Katerina Govatsi received her B.S. degree in Physics from University of Patras in 2011. She was awarded her M.S. degree in solid-state Physics at the same department in 2013 and completed her doctoral studies at the Institute of Chemical Engineering Sciences (FORTH/ ICE-HT) and the Department of Chemistry (University of Patras) in 2019 under the supervision of Dr. S. N. Yannopoulos and Dr. S. G. Neophytides. Her doctoral research focuses on ZnO semiconductor photo-electrochemistry for water splitting, synthesis and characterization of ZnO nanowires and nanoparticles and their heterostructures using earth-abundant transition metals or materials with narrow band gap. A part of her PhD studies had been funded by Stavros Niarchos Foundation. She has published 8 papers in peer reviewed journals and 1 chapter in book.

About the author

Andreas K. Seferlis obtained his Diploma in Chemical Engineering in 2003 from University of Patras. After his military service he continued his studies with Dr. S. G. Neophytides at the Institute of Chemical Engineering Sciences (FORTH/ ICE-HT) and obtained his MSc and PhD in 2010 from University of Patras. He continues his research as post-doc in FORTH/ ICE-HT. Since 2015 he also works as S.E.M. operator in the University of Patras.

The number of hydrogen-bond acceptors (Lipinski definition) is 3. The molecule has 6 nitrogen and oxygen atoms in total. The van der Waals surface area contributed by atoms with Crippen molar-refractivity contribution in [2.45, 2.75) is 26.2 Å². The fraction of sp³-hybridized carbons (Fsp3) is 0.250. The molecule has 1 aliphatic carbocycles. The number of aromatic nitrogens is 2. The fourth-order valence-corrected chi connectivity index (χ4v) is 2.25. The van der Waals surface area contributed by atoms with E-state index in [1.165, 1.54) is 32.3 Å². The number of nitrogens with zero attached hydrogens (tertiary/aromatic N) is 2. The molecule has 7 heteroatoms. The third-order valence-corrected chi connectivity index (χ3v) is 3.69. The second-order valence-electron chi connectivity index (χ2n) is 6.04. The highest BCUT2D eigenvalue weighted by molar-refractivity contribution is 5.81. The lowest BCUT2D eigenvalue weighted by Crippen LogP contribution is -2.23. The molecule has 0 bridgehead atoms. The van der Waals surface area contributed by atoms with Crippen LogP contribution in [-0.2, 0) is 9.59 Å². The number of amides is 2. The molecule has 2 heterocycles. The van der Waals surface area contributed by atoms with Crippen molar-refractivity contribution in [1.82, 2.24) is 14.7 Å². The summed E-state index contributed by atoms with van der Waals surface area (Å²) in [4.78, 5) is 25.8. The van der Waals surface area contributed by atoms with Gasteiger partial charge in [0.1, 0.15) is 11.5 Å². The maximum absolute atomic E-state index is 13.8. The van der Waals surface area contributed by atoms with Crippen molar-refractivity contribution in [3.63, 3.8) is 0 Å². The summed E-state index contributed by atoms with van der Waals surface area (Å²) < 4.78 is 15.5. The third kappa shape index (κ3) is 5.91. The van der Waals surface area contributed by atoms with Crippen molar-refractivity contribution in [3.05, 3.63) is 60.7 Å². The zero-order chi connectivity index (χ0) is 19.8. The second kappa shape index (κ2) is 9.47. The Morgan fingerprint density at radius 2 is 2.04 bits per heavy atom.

His research interests are focused on semiconductor photo-electrochemistry, nanomaterial synthesis, characterization, optimization and imaging. He is particularly interested of nanostructure composites of Titanium Dioxide, Zinc oxide and their electrochemical promotion through reductive doping for photo-electrochemical water splitting.

About the author

Dr. Spyros N. Yannopoulos is Research Director at FORTH/ ICE-HT. He graduated from the Physics Department and received his PhD in Chemical Physics from the Department of Chemical Engineering (University of Patras, 1996). His main research activities are focused on two directions, the synthesis and applications of novel functional nanostructures and exploration of advanced amorphous materials. Efforts in his research group are directed towards understanding the fundamental issues of nanostructured assemblies and atomic arrangement in disordered solids, which will enable the rational control of materials’ properties and functionalities. A primary goal is the advancement of scalable synthesis routes beyond the laboratory scale, with particular emphasis on the development of simple, inexpensive synthetic approaches, e.g. laser-assisted fabrication of graphene and graphene-based structures, large-scale CVD grown few-layer transition metal dichalcogenides.